High performers are VERY willing to arrange the reference calls because they have nothing to hide and know their managers will agree to talk with you and sing their praises.  In Topgrading’s  Career History Form candidates are asked to give their full salary history (except where prohibited by law), the true reasons for leaving jobs, and  how they think every boss would rate their overall performance (Excellent, Very Good, Good, Fair, Poor).  Hundreds of clients have said knowing these ratings before even talking with a candidate is a huge time saver and the best candidate screening tool imaginable.  Do you agree?

Time Tested:  Leading companies and SMBs have used the TORC technique for decades with 100% success rate.  Over the years clients consistently report that the actual ratings correlate highly and match the candidate’s assessment of their performance. These calls provide another data point are a terrific way to verify what candidates said in their interviews.

The upcoming blogs will answer common questions about how to use the “truth serum” and make the TORC Technique work smoothly.

Have you encountered candidates who have not been entirely truthful during the hiring process?  Share your experience below.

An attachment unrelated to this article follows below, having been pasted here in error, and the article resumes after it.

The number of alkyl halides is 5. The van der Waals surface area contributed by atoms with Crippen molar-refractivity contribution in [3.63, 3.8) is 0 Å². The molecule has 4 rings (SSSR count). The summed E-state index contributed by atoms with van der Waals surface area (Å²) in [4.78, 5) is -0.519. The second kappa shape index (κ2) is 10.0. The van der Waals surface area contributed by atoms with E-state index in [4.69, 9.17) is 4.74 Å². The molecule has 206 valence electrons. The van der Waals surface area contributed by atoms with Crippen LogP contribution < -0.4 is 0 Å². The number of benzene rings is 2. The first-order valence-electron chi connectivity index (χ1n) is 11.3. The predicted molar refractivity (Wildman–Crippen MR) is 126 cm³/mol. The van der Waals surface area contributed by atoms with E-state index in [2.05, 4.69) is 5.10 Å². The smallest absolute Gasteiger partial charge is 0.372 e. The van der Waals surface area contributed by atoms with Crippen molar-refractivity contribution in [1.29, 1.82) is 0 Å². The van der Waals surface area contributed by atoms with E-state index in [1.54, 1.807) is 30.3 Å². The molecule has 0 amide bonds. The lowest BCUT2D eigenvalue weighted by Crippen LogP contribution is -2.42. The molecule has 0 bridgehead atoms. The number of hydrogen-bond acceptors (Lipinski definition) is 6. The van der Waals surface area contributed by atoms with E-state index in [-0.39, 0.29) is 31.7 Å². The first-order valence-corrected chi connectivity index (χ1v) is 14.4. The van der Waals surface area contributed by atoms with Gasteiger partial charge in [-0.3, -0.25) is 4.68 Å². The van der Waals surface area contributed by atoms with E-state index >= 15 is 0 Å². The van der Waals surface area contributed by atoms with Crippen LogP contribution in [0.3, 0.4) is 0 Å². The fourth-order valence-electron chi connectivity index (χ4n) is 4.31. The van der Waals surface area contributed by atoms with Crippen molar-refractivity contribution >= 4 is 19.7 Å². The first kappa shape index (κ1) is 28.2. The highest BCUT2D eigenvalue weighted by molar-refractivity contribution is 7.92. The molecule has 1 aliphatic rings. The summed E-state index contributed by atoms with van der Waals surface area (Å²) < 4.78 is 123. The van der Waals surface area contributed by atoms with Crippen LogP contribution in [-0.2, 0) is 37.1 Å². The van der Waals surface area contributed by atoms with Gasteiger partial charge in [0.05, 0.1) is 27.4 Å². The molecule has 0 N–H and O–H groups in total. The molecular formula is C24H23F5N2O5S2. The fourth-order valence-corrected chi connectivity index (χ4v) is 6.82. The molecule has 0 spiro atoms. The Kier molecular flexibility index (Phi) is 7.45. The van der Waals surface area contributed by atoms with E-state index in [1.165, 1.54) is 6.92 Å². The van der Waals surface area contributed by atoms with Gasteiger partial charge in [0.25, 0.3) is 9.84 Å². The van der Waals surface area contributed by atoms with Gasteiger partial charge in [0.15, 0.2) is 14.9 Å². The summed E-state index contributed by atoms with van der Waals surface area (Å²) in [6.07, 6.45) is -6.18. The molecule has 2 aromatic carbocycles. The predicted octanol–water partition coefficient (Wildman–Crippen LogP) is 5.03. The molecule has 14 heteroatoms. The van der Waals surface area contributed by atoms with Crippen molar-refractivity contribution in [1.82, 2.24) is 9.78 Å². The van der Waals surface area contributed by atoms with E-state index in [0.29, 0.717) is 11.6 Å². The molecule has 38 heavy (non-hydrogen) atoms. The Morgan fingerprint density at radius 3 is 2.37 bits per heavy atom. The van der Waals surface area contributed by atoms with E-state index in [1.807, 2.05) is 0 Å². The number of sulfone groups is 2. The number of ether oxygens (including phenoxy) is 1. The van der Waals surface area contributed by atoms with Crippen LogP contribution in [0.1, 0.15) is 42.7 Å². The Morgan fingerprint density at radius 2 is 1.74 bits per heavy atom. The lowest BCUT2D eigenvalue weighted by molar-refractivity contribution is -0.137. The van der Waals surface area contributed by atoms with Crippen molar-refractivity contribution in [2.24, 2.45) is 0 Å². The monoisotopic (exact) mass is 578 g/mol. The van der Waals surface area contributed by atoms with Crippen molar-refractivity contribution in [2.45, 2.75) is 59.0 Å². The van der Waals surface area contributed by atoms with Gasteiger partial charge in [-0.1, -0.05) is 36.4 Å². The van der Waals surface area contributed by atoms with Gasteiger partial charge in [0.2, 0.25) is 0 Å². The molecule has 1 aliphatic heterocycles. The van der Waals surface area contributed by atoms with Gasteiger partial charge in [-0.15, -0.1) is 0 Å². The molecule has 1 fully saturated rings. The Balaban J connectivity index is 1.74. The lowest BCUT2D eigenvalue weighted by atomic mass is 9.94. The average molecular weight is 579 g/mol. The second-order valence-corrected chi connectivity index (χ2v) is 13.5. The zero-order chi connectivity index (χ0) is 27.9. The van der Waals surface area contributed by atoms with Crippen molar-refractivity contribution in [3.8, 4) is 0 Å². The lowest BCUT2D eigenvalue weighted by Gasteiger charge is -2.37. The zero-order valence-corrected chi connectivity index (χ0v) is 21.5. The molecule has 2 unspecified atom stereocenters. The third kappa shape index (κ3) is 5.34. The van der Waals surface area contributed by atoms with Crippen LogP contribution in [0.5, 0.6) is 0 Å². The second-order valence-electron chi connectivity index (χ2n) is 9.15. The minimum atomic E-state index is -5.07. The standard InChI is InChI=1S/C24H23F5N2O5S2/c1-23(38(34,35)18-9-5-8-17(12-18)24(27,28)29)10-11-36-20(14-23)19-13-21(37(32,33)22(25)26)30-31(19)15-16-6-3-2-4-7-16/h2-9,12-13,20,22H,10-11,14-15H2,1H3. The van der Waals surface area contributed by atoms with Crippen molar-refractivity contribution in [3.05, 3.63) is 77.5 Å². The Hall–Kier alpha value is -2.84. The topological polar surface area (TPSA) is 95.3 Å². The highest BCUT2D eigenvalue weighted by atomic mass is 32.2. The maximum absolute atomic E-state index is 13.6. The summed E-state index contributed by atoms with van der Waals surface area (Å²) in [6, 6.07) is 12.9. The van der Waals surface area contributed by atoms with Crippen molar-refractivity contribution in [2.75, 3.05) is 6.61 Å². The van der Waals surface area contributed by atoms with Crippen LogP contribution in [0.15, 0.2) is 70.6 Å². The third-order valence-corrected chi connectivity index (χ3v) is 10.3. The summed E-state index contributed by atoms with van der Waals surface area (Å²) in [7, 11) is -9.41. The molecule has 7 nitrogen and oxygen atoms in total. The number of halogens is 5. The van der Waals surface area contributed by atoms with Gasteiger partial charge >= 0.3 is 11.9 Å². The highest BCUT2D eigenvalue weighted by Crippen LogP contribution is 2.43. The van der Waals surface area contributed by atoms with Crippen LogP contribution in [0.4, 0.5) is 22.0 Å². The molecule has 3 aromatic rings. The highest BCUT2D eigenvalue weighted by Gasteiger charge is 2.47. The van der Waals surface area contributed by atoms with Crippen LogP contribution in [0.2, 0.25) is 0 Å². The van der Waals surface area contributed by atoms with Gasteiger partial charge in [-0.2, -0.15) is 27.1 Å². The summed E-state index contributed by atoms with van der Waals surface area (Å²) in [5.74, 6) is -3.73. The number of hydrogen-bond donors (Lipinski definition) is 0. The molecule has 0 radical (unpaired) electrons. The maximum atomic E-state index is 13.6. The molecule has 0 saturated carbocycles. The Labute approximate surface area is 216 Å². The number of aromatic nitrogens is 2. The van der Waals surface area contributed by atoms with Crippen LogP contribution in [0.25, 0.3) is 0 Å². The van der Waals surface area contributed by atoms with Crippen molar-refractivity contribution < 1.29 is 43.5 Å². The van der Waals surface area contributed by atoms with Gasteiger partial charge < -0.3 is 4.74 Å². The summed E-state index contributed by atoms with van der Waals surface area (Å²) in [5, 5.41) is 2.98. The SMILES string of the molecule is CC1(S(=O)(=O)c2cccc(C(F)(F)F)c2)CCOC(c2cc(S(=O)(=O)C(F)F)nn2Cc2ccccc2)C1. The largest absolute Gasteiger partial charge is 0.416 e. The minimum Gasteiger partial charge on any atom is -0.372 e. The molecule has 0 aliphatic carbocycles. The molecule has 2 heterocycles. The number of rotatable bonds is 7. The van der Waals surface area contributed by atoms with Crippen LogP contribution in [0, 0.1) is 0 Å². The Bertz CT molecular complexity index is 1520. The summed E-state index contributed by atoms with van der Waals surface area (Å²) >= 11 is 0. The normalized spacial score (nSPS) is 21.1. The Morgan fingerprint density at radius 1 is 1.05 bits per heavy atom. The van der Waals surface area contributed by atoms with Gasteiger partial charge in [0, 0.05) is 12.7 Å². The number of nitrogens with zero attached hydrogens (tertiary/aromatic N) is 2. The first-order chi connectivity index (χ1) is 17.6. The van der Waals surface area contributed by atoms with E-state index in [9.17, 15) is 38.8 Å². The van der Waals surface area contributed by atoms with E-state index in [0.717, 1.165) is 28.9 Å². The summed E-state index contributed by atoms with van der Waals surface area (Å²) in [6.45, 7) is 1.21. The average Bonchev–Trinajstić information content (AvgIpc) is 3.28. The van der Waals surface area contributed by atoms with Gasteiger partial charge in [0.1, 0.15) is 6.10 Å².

When interviewing candidates you need to understand “projection.”

 

 You don’t have to have to have a Ph.D. in psychology to effectively interview candidates for hire, but it helps to understand some key psychological principles.

But first — an elaboration on the point about the Ph.D. in Psychology. There is an industry of psychologists who interview candidates for hire for companies who don’t trust their own abilities to “read people.”  I’m one of those psychologists.  Clients (CEOs) have hired me, figuring that because I have that Ph.D. I must have deep insights into the inner workings of the mind; a front-page Wall Street Journal article about me said just that.  Also, having conducted 6,500+ in-depth interviews of C-suite candidates, companies figure that, as a popular insurance company ad says, “We know a thing or two because we’ve seen a thing or two.”